Thursday, November 03, 2016

What Price Vanity?

I'm tired of complex numbers. Every news source the geezer follows has been crowded with a variety of poll outcomes, complicated analyses, and sometimes just plain wild guesses regarding the presidential election. The only big numbers I want to fill my head with in the immediate future are the results that will start appearing Tuesday night.

Those numbers will tell us whether our nation will be led for the next four years by a responsible, experienced person with a reasonable set of goals--Hillary Clinton--or an unbalanced, racist, egomaniac--Donald Trump.  I voted several weeks ago with an absentee ballot, something permitted by the State of Michigan for all people over 65. All the complex numbers tell us the election will be close in Michigan. Here's hoping we'll arise Wednesday morning to welcome our first woman president.

To stay away from the complicated numbers games, I decided to make this post about single digits, one displayed on my garage wall, the other adorning a luxury auto on the other side of the world.

Early last month, Balwinder Sahani, an Indian businessman, paid $9 million at an auction in Dubai for a one-digit auto license plate. It seems unique plates have become a fad in the glitzy United Arab Emirates. Auctions for them are held every two or three months, and millions of dollars are at stake.

 
Balwinder Sahani proudly displaying his D5 license plate (equivalent to No. 9)
About 300 bidders and observers crowded the auction hall when Sahani acquired the D5 plate. He said he will attach it to one of his Rolls-Royces. I don't understand Arabic or Indian mathematics, but apparently "D5" equals the numeral 9.

"I like number 9 and D5 adds up to nine, so I went for it," Sahani said. "I have collected 10 number plates so far and I am looking forward to having more. It's a passion."

I acquired a number 9 auto license plate in 1972. It had nothing to do with passion, and everything to do with luck.

I was registering our old Chevrolet shortly after we moved to Idaho. When my turn came, the clerk looked around at boxes of plates behind him and said, "How'd you like a really nifty number?"

"Sure, why not," I said. With that, my clerk and three others made a dive for one box. My guy came back clutching No. 9, which he promptly issued to me. He explained that Idaho had a license plate pecking order. The governor got No. 1, the lieutenant governor received No. 2, and so on down the political ladder. The line ended at No. 8 with the secretary of state. So by possessing No. 9, I had the lowest plate number a common citizen could get.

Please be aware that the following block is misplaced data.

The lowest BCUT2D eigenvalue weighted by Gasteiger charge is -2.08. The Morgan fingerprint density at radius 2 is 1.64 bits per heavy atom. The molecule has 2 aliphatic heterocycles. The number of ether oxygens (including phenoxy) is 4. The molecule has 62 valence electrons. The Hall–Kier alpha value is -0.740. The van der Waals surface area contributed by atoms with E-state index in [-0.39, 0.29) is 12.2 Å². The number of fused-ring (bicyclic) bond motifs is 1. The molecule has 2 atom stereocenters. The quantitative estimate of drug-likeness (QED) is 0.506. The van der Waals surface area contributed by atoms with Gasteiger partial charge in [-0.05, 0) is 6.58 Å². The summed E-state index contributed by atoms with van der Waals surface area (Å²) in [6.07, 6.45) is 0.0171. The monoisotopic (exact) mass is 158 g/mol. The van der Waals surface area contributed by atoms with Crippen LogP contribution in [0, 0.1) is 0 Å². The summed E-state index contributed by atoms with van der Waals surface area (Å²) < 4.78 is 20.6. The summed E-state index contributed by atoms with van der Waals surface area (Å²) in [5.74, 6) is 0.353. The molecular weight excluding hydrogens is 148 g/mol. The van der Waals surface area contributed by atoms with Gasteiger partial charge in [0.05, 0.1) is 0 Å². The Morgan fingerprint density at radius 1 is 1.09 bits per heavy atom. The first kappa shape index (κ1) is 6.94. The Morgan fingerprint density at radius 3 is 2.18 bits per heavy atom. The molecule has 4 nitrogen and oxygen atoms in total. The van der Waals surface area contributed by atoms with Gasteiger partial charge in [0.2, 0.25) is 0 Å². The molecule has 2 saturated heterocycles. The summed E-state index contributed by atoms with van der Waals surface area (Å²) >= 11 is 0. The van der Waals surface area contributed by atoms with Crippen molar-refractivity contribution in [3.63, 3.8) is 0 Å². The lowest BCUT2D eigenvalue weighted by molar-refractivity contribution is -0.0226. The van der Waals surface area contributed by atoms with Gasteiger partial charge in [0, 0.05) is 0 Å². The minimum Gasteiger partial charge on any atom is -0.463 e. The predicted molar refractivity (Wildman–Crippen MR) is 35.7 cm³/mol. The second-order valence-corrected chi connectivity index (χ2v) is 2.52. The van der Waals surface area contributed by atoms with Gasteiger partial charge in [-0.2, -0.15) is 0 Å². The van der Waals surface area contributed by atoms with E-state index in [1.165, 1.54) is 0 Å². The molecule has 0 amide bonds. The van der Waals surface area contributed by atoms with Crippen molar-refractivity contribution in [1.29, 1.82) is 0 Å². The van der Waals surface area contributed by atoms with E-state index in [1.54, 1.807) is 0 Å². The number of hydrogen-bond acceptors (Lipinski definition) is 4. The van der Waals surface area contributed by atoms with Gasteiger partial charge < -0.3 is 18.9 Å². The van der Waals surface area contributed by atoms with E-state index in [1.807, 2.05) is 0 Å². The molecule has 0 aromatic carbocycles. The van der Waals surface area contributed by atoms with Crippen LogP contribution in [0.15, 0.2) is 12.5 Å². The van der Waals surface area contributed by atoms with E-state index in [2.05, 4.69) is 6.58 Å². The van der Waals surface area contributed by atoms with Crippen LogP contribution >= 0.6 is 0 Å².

My number 9 didn't cost nine million dollars. As I recall, the vehicle registration fee in 1972 was just $12 or so.

We got a lot of comments and questions from folks who noticed our distinctive tag. One was from my supervisor, Ed Maw. Ed had many political contacts, and he was proud of his status in the community. He appeared to be miffed that I had the low number when he believed he deserved any such honor. I played the game. "Ed, it's all in who you know," I told him.
 
My No. 9 currently graces our garage wall.
It was fun while it lasted, but it didn't last long. About four months after my registration Idaho changed to a whole new plate design and numbering system. I got an unimportant replacement number just like the rest of the common people.

I kept Idaho 9 as a souvenir. It now graces my garage wall. Since Mr. Sahani could well afford the gesture, I hope he'll send one of those Rolls my way. I'll be pleased to drive it around displaying No. 9 for all to see.

8 comments:

Rummuser said...

I have been lucky whenever I got a vehicle registered as the numbers even without my asking for special ones added up to my lucky number 6.

PiedType said...

I'd be happy to drive that Rolls around, or any other luxury car (Rolls isn't really my style), with any old plate on it. I confess I have on occasion purchased vanity plates but the most recent one was more for charity than vanity. It's a special plate for Rocky Mountain National Park, and the extra fee went to the park. Otherwise I'd have been most happy to keep the standard green and white plate I was issued when I first moved here. It confirmed to me that after more than half a century of dreaming, I was really, finally, an official Colorado resident.

Dick Klade said...

Pied, I'd say supporting Rocky Mountain National Park falls squarely in backing a good cause, not vanity.

schmidleysscribblins.com said...

We are counting on you to hold the line in MI. I wonder if the Trump people factored in the effect of the large group of Arabs who reside in MI?

Alan Ginocchio said...

"9"... one of my favorite animated movies. You should watch it, I think you would enjoy it however if you expect it to be about license plates you'll be quite disappointed.

I stick with the "military vet" plates myself. They are like $4 for a three year period which is considerably cheaper than the standard yearly issue.

Dick Klade said...

Dianne: Indeed, Michigan has a large number of Muslim residents, primarily in and near Detroit. Trump is campaigning hard in our state, but I doubt he is gaining any votes from Muslim Michiganders.

Alan: Nice that Arkansas gives vets a break on auto registration costs. Here we can get a symbol identifying us as veterans, but no discount on the cost.

joared said...

Like your numbers story. Heard on my all-news L.A. radio station this morning an interview with a Calif. Repub, official.
Said they'd had phone banks of folks here in Calif. calling Michigan for weeks promoting Trump.

joared said...

Like your numbers story. Heard on my all-news L.A. radio station this morning an interview with a Calif. Repub, official.
Said they'd had phone banks of folks here in Calif. calling Michigan for weeks promoting Trump.